Studies have shown that better pay is critical to improving teacher retention and reducing turnover, while other research suggests it might also improve teacher quality and reduce dropout rates—steps that could prove critical in addressing educational inequities between students.

While Virginia’s public education system is generally strong, a whole host of racial and socioeconomic disparities exist within it.

The pandemic only exacerbated these racial and socioeconomic achievement gaps. The percentage of Black, Latino, and economically disadvantaged Virginia students who passed their science and math standardized tests dropped by roughly 30 percentage points from 2018-2019 to 2020-2021, compared to only a 15 to 20 percentage point decrease for White and Asian students. 

In other words, many Virginia students are being left behind.

While Youngkin has made little direct mention of equity, his campaign spokesperson said the Republican would ensure advanced math is offered to students across the state, work to expand the availability of AP classes, and rewrite Virginia’s accreditation standards—which Youngkin has accused McAuliffe of weakening. In reality, McAuliffe led a bipartisan effort in 2015 to make it easier for schools to gain state accreditation by deemphasizing the role of standardized testing in the process.

Youngkin will also work to reform the state’s special education system, according to his spokesperson, and prioritize construction of new schools while also using $200 million for emergency upgrades and repairs to existing schools.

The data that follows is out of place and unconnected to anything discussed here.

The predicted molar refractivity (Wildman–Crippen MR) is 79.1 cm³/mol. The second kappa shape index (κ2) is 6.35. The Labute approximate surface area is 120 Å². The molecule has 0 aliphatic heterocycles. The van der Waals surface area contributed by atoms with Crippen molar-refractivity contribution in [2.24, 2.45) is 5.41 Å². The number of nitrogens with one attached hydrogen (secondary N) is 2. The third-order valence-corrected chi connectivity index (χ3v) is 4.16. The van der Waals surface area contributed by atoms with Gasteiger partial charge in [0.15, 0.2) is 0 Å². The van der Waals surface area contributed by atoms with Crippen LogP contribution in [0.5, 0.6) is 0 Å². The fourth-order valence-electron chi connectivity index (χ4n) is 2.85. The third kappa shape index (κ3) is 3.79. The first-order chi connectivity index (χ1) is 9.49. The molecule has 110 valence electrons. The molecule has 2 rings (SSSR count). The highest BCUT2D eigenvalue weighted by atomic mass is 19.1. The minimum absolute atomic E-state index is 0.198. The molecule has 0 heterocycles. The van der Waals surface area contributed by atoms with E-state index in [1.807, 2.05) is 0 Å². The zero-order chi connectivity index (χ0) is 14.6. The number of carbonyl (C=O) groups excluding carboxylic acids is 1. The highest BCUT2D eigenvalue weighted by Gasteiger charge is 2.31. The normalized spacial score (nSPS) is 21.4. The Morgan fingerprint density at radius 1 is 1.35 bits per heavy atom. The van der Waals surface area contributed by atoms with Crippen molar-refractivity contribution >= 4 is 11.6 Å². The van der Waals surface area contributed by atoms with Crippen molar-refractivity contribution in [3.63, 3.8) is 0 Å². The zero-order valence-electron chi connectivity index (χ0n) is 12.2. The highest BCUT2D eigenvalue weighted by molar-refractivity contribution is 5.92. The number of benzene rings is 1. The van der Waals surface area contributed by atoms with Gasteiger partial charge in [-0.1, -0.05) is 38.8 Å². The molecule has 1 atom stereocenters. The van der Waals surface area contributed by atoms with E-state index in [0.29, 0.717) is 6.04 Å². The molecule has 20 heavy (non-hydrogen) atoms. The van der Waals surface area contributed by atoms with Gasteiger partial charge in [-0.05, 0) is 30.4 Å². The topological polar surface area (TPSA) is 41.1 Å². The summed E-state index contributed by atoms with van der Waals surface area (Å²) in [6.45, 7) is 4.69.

Fedderman, however, knocked Youngkin’s plan for what it didn’t include.

“Youngkin’s education plan does not make mention of educator recruitment. It doesn’t make mention of educator retention, it doesn’t make mention of professional development and it sure doesn’t talk about diversifying the workforce,” Fedderman said. “As a leader of color, it’s very important that students have an opportunity to have an educator in their school experience that looks like them.”

Currently, 82% of Virginia’s public school teachers are white, compared to only 48% of students, according to the VDOE report.

McAuliffe, on the other hand, has made equity, addressing achievement gaps, and improving teacher diversity, recruitment, and retention key planks of his campaign.

In addition to promising to invest an additional$2 billion a year in education, McAuliffe has also committed to adopting and fully funding the Virginia Board of Education’s 2019 Prescribed Standards of Quality (SOQs), which are intended to promote educational equity, support teacher recruitment and retention, expand hiring of school support staff, and help students and schools achieve the Board’s graduation and accreditation requirements.

McAuliffe’s plan would also invest more in community colleges and technical schools, and cover education costs for students who commit to teaching in a Virginia public school for five years after graduation. 

“Investing in education is investing in our future,” McAuliffe wrote in an August tweet.

That future, and particularly those of Virginia’s most vulnerable students, may well depend on what happens come November. 

“A lot of kids are kind of marginalized, and communities are marginalized,” Pianta said. “This is a pivotal time, because we’re coming out of the pandemic and at the same time [we’re] attending to how public education can help deal with some of [the] inequities and help advance the entire state’s agenda. It’s a really important set of issues.”

In parts two and three of this series, we’ll dive into Youngkin’s school choice proposals and foray into the culture wars.

  • Keya Vakil

    Keya Vakil is the deputy political editor at COURIER. He previously worked as a researcher in the film industry and dabbled in the political world.